Flood waters submerge part of Highway 37 in Marin

- Broken levees are the latest setback in the effort to reopen flooded Highway 37 in Marin County.

It closed both directions near the Highway 101 split during Thursday's storm, and may not reopen for two weeks.

"We're left with what we call "Lake 37", Caltrans' Will Hauke told KTVU, as he briefed elected officials at the water's edge.

Hauke is the maintenance manager for the North Bay region.

"We have eight pumping stations running right now, pumping more than 25,000 gallons a minute but a lot of water to move. We have to empty the entire 105 acre field," explained Hauke.

Highway 37 is a major east-west connector for Marin, Solano, Napa, and Sonoma Counties.

Most of the 21-mile stretch from I-80 to Highway 101 is fine. It's the sea-level portion on the Marin side where water flows over, closing the corridor three times in five weeks... 

"We have requested an emergency order to be able to raise the highway by 2 to 3 feet,"  declared State Senator Mike McGuire, who represents the North Coast district.

The roadbed has sunk at least that much in recent years. Add record rainfall and unusually high tides, flooding becomes likely.

But there are other factors this season: Novato Creek, which flows through the marshland, hasn't been dredged in a very long time, so it's shallow. 

And levees that were holding water away, have broken in recent storms. 

"We have a breach in two different areas of a private levee," explained McGuire, "and the creek full of silt, not as deep and with less water capacity with all the mud on the bottom."

What all this means for drivers: long detours off the highway and onto local streets to finally connect to 101.

"It's such a mess,and we have 40,000 cars that need to use this," exclaimed Marin County Supervisor Judy Arnold, who took part in the walking tour.    

Arnold notes the closure is more than an inconvenience, it affects commerce.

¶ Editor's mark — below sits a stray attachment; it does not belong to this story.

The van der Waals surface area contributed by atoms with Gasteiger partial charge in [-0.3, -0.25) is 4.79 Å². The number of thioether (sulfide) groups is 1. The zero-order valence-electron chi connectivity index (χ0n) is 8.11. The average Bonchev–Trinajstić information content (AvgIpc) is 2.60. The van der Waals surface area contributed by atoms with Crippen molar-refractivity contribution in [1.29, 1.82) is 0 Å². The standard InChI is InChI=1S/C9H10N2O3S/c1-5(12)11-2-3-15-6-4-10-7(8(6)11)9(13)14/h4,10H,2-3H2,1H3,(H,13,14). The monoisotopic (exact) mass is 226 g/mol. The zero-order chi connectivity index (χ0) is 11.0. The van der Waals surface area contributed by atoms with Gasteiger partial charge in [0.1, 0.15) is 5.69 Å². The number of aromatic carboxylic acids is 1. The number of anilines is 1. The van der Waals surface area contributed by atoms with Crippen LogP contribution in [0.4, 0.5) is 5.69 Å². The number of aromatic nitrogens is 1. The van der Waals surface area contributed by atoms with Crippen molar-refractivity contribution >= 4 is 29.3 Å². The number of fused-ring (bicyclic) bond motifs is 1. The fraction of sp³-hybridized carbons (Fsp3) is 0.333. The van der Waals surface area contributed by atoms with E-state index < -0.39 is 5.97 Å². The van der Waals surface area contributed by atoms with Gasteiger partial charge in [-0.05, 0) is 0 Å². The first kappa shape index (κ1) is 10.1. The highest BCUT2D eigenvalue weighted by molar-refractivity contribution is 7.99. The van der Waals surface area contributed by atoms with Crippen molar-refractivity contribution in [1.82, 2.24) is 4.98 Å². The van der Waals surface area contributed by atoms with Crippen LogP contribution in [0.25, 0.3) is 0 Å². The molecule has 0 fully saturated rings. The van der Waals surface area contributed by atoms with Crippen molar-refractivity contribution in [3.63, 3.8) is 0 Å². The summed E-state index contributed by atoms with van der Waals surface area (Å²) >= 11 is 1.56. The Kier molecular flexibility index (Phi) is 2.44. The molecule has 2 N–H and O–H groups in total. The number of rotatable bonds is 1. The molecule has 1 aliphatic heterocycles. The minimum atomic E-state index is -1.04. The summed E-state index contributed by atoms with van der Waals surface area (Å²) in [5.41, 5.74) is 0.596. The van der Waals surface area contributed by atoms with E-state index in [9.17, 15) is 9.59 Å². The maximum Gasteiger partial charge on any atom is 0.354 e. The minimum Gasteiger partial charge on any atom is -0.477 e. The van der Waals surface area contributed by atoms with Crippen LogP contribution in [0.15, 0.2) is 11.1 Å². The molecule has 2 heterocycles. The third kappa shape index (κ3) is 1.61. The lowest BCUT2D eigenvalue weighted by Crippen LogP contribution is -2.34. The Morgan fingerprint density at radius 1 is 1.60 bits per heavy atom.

More than half of Marin County's work force travels Highway 37, along with commercial  truck traffic. Even with CHP providing traffic control at peak times, it's a slow slog getting between Vallejo and Novato.  

"This has been a real surprise to people and I'm getting a lot of calls from constituents," admitted Arnold, "and whatever the drama is, it's our job to fix it, fast !"

The long term solution: an elevated causeway, costing a few billion dollars, and years down the road.

But dipping into Caltrans' emergency funds now would provide the quick, and cheaper, fix.

"Eight million is enough to get us out of this and at least raise us up out of the water level," Sonoma County Supervisor David Rabbitt told KTVU.

Still, failing levees remain a wild card, with more wet weather forecast for next week.

"What we're pumping now, up to half of that water will circle around and come through the break again if it can't find its way out," worried Rabbitt.

February 24 is a tentative date to reopen, but it could come sooner if incoming storms are lighter than forecast.

A prolonged dry spell would be needed to raise and repave the roadway with emergency funding.

"Please try to be patient with us, we're doing the best we can," concluded Caltrrans' Hauke. 

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